With the increased interest in Big Data and the capabilities it provides, suddenly everyone is looking for questions that Big Data can answer. Many of these questions involve another relatively new technology: social media. In the public space, the marriage of these two has been prominently featured during the most recent Olympics and the U.S. Presidential debates. Twitter and Facebook are the two "usual suspects" on the social media front, and news organizations have been attempting to glean some sort of signal from the social media noise, offering analysis based on everything from keyword searches of Facebook posts to "tweets per second" during the debates as a measure of key topics mentioned in the debates.
In the private sector, there's equal excitement around the combination of these two technologies centered around a relatively simple premise: that Big Data can divine actionable answers from the chaos of social media. One example might be Big Data-type analysis quickly gauging the public opinion of your company after an internal scandal or Big Data providing a detailed public impression of a new product moments after launch. The obvious "magic" of this type of solution is that it supposedly takes the millions of banalities excreted on the various social platforms every millisecond and distills them into "Everyone in the tween demographic loves Product X, but women aged 37-43 who own a dog think it should be a lighter shade of magenta."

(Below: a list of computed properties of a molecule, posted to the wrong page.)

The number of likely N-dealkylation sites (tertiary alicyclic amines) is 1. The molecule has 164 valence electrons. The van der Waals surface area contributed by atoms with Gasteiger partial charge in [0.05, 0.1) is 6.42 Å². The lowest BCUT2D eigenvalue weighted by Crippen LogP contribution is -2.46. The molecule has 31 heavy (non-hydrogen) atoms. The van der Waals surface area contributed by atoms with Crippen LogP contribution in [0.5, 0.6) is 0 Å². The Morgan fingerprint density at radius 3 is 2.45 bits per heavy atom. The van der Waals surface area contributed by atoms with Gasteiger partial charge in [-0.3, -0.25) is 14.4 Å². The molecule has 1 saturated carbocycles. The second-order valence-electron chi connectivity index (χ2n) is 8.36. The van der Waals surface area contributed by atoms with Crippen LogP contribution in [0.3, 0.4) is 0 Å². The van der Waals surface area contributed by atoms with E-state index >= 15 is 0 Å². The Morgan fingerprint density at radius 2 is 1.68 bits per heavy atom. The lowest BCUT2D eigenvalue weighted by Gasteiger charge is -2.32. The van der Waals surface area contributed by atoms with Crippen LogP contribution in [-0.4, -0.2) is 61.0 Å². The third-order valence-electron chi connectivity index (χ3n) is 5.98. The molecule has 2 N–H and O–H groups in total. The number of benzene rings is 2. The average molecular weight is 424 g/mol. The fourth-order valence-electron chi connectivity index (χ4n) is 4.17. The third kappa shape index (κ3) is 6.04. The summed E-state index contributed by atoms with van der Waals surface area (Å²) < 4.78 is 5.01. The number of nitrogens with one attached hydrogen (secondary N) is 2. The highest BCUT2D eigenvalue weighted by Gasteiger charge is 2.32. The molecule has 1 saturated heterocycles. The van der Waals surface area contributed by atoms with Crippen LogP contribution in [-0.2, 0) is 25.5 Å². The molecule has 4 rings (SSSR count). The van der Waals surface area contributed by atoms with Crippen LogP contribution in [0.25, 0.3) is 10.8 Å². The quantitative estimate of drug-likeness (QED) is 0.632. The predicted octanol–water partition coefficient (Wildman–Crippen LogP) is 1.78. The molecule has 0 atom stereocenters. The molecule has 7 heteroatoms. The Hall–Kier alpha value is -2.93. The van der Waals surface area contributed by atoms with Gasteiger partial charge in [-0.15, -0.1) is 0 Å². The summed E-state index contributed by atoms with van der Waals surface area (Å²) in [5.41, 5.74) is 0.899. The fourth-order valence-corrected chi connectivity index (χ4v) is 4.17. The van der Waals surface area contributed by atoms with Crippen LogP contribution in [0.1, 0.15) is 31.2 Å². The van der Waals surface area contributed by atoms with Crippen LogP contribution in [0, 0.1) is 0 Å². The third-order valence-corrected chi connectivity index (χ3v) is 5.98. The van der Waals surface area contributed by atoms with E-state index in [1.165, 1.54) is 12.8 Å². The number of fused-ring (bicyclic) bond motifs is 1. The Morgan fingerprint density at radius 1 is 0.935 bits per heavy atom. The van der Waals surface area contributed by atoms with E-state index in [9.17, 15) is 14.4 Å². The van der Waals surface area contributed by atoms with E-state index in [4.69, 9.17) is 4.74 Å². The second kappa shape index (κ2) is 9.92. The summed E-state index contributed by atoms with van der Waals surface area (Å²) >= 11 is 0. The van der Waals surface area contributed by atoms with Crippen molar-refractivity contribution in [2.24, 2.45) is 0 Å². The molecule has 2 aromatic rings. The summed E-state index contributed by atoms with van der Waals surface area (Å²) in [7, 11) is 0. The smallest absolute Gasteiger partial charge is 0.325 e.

Like many emerging technologies, theory rarely meets practice all the way, and the combination of social media and Big Data is no exception. Despite recent advances, computers still have a difficult time understanding the nuances of human speech, especially on the informal social media platforms. Combine this with emotion, colloquialisms rampant on the social platforms, and nuance (if my new vacuum "really sucks" that's a good thing, versus if I say the same about my new suit), and you have a recipe for an underwhelming performance.Save your pennies
Even if Big Data were capable of these overzealous feats, social media may not always be the treasure trove of information they are purported to be. Most of the social platforms provide a built-in filter, as users are generally technology savvy and have enough disposable income and time to share their lives on these platforms. If you're marketing a new video game this might be your perfect audience, but if you're marketing work boots or high-end investment vehicles, only a fraction of your audience may be on social media.
Big Data is also a fairly expensive proposition. The technical infrastructure and human resources required to build this capability are far from cheap, and identifying the right data to gather, questions to ask, and analyses to perform is a detailed and difficult process. Furthermore, there might be easier ways to find the answers to your questions. While traditional techniques like focus groups or calling on customers have fallen out of vogue and are far less exciting than building a massive data infrastructure, a few hours with a handful of key or representative customers might give you far more actionable information than trying to separate the wheat from the abundance of social media chaff.
Patrick Gray works for a global Fortune 500 consulting and IT services company and is the author of Breakthrough IT: Supercharging Organizational Value through Technology as well as the companion e-book The Breakthrough CIO's Companion. He has spent over a decade providing strategy consulting services to Fortune 500 and 1000 companies. Patrick can be reached at firstname.lastname@example.org, and you can follow his blog at www.itbswatch.com. All opinions are his and may not represent those of his employer.